The LINEQS modeling language is used in this example because its specification is similar to the original equations. In the LINEQS statement, you essentially input the two model equations for Q and P. Parameters for intercepts and regression coefficients are also specified in the equations. Note that Intercept in the two equations is treated as a special variable that contains ones for all observations. Intercept is not a variable in the data set, nor do you need to create such a variable in your data set. Hence, the variable Intercept does not represent the intercept parameter itself. Instead, the intercept parameters for the two equations are the coefficients attached to Intercept. In this example, the intercept parameters are alpha1 and theta1, respectively, in the two equations. As required, error terms E1 and E2 are added to complete the equation specification.

In the STD statement, you specify eps1 and eps2, respectively, for the variance parameters of the error terms. In the COV, you specify eps3 for the covariance parameter between the error terms. In the BOUNDS statement, you set lower bounds for the error variances so that estimates of eps1 and eps2 would be nonnegative.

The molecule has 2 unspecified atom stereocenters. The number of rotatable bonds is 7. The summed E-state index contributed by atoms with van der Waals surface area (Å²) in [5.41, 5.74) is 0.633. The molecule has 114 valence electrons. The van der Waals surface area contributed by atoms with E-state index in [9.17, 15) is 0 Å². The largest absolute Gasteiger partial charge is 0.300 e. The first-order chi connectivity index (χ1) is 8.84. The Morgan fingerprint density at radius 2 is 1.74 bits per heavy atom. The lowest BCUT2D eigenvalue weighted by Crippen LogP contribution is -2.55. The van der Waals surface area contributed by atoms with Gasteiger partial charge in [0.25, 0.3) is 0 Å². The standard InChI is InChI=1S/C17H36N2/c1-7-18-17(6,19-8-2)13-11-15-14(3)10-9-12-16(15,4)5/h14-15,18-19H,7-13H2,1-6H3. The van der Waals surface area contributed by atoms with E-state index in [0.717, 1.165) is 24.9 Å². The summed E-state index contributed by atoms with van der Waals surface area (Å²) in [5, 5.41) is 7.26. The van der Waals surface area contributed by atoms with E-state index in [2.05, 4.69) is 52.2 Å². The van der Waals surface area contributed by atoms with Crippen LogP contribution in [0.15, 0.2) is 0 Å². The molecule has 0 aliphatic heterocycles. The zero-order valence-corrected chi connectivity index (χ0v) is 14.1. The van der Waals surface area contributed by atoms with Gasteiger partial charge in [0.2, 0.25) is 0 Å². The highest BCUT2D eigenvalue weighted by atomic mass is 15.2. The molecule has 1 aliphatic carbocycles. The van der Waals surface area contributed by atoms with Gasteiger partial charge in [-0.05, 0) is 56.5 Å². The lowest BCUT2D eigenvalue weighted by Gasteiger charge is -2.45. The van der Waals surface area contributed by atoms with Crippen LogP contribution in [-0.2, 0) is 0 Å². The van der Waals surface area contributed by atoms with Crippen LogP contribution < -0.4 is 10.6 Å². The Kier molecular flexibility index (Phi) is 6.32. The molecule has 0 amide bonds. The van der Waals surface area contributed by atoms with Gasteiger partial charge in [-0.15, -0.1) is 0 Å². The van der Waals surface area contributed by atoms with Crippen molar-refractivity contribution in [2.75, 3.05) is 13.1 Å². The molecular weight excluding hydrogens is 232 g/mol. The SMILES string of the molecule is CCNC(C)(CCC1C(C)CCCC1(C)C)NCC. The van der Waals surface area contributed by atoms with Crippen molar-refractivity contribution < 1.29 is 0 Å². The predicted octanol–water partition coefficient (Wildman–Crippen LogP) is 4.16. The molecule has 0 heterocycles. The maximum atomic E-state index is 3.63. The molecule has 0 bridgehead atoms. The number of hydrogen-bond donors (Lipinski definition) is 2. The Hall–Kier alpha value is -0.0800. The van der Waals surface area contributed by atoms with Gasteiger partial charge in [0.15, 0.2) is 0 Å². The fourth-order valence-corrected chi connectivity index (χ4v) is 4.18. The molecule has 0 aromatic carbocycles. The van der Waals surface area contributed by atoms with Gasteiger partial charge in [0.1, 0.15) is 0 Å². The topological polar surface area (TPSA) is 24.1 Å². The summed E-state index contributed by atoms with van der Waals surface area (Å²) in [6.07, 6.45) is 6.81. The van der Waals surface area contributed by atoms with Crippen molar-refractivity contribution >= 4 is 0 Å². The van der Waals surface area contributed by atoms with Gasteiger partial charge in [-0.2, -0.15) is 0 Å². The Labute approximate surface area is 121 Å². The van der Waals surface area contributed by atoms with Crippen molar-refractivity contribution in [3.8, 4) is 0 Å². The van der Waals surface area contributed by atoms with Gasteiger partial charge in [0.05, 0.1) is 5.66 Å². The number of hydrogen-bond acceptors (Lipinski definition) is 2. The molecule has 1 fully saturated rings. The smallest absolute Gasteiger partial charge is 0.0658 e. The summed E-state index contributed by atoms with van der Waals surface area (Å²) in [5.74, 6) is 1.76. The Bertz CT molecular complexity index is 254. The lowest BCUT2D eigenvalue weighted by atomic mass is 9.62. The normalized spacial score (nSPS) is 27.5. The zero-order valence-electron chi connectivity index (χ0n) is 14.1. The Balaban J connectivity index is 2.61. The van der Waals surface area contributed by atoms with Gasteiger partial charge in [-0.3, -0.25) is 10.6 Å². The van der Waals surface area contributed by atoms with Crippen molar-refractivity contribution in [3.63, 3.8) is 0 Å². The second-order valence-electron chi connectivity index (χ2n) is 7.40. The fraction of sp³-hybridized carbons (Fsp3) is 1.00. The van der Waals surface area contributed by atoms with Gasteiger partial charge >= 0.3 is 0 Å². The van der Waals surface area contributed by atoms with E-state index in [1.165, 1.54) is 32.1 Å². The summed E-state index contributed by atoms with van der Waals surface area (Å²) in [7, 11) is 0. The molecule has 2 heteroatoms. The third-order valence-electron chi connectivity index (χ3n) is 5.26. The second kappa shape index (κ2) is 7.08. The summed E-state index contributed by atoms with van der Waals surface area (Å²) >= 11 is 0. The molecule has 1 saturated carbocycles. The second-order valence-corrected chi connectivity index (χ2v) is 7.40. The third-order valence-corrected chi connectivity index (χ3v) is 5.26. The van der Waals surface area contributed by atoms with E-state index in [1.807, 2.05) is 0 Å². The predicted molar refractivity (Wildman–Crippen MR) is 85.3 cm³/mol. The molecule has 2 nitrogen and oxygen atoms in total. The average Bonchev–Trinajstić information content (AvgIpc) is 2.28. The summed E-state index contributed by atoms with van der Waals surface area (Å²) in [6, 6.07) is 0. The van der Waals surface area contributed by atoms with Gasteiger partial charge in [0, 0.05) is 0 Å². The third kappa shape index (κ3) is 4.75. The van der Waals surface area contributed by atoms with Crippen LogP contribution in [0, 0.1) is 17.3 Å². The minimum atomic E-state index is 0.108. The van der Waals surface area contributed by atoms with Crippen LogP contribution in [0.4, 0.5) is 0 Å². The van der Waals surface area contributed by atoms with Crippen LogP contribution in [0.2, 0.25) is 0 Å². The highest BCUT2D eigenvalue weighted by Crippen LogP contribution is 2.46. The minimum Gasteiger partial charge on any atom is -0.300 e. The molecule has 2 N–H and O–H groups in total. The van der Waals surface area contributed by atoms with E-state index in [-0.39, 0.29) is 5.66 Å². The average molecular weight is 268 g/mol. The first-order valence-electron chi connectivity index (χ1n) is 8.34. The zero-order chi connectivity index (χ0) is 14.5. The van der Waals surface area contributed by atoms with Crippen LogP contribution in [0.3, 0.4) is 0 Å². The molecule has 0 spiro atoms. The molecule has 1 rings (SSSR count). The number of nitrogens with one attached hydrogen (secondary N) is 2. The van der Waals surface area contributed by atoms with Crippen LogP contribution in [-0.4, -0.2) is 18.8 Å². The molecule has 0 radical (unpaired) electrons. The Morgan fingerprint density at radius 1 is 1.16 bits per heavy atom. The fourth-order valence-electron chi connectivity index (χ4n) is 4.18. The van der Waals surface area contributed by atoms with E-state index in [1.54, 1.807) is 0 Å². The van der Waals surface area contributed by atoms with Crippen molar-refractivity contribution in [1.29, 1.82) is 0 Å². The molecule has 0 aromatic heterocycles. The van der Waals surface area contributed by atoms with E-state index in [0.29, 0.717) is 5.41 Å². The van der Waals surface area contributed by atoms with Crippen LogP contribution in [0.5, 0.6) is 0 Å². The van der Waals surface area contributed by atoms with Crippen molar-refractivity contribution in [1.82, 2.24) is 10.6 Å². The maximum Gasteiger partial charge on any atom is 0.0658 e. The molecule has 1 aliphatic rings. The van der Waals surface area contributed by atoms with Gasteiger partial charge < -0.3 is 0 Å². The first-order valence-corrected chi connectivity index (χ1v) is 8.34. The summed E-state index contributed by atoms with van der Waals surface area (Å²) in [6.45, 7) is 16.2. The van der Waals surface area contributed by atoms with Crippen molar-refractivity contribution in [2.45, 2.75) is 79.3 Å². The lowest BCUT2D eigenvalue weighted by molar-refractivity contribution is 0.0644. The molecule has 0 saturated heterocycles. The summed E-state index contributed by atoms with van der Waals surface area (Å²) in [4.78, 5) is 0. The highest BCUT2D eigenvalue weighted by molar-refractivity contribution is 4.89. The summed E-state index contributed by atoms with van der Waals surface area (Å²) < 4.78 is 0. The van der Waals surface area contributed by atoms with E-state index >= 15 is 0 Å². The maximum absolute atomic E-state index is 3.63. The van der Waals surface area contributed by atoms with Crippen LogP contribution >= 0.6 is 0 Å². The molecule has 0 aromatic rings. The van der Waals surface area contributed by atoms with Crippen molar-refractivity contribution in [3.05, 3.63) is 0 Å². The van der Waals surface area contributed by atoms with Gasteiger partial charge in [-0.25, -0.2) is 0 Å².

In this example, the PSHORT and the NOSTAND options are used in the PROC TCALIS statement. The PSHORT option suppresses a large amount of the output. For example, initial estimates are not printed and simple descriptive statistics and standard errors are not computed. The NOSTAND option suppresses the printing of the standardized results. Because the default printing in PROC TCALIS might produce a large amount of output, using these printing options make your output more concise and readable. Whenever appropriate, it is recommended that you consider using these printing options.

The estimated equations are shown in Output 88.2.1.

Output 88.2.1 Linear Equations
Linear Equations
Q =   93.6193 * Intercept + -0.2295 * P + 0.3100 * D + 1.0000   E1        
Std Err     7.5748   alpha1   0.0923   beta1   0.0448   gamma1                
t Value     12.3592       -2.4856       6.9186                    
P =   -218.9 * Intercept + 4.2140 * Q + -0.9305 * F + -1.5579 * Y + 1.0000   E2
Std Err     137.7   theta1   1.7540   theta2   0.3960   theta3   0.6650   theta4        
t Value     -1.5897       2.4025       -2.3500       -2.3429            

The estimates of intercepts and regression coefficients are shown directly in the equations. Any number in an equation followed by an asterisk is an estimate. For the estimates in equations, the parameter names are shown underneath the associated variables. Any number in an equation not followed by an asterisk is a fixed value. For example, the value attached to the error term in each of the output equation is fixed. Also, for fixed coefficients there are no parameter names underneath the associated variables.